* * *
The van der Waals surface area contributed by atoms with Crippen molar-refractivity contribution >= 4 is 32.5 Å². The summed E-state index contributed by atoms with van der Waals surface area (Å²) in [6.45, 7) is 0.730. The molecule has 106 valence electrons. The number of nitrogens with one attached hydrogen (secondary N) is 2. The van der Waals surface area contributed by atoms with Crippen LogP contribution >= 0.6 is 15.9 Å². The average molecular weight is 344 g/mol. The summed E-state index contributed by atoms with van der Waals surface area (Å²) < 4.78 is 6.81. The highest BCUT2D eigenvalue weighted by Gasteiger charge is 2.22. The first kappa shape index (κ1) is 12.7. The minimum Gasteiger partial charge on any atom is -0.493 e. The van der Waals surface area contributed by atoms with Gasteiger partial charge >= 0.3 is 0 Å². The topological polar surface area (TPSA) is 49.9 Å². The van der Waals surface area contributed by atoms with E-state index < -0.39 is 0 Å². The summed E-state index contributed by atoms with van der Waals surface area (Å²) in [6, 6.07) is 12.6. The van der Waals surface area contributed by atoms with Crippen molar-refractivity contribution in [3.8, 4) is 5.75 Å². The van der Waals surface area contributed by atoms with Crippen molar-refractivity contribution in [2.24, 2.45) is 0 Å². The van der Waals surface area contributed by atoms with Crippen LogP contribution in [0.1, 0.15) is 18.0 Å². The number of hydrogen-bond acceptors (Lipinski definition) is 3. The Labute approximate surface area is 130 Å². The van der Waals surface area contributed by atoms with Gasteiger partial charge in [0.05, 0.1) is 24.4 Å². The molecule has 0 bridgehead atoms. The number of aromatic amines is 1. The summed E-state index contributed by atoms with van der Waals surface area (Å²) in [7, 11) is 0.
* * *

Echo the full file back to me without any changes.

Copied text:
The van der Waals surface area contributed by atoms with Crippen molar-refractivity contribution >= 4 is 32.5 Å². The summed E-state index contributed by atoms with van der Waals surface area (Å²) in [6.45, 7) is 0.730. The molecule has 106 valence electrons. The number of nitrogens with one attached hydrogen (secondary N) is 2. The van der Waals surface area contributed by atoms with Crippen LogP contribution >= 0.6 is 15.9 Å². The average molecular weight is 344 g/mol. The summed E-state index contributed by atoms with van der Waals surface area (Å²) < 4.78 is 6.81. The highest BCUT2D eigenvalue weighted by Gasteiger charge is 2.22. The first kappa shape index (κ1) is 12.7. The minimum Gasteiger partial charge on any atom is -0.493 e. The van der Waals surface area contributed by atoms with Gasteiger partial charge >= 0.3 is 0 Å². The topological polar surface area (TPSA) is 49.9 Å². The van der Waals surface area contributed by atoms with E-state index < -0.39 is 0 Å². The summed E-state index contributed by atoms with van der Waals surface area (Å²) in [6, 6.07) is 12.6. The van der Waals surface area contributed by atoms with Crippen molar-refractivity contribution in [3.8, 4) is 5.75 Å². The van der Waals surface area contributed by atoms with Crippen molar-refractivity contribution in [2.24, 2.45) is 0 Å². The van der Waals surface area contributed by atoms with Crippen LogP contribution in [0.1, 0.15) is 18.0 Å². The number of hydrogen-bond acceptors (Lipinski definition) is 3. The Labute approximate surface area is 130 Å². The van der Waals surface area contributed by atoms with Gasteiger partial charge in [0.05, 0.1) is 24.4 Å². The molecule has 0 bridgehead atoms. The number of aromatic amines is 1. The summed E-state index contributed by atoms with van der Waals surface area (Å²) in [7, 11) is 0.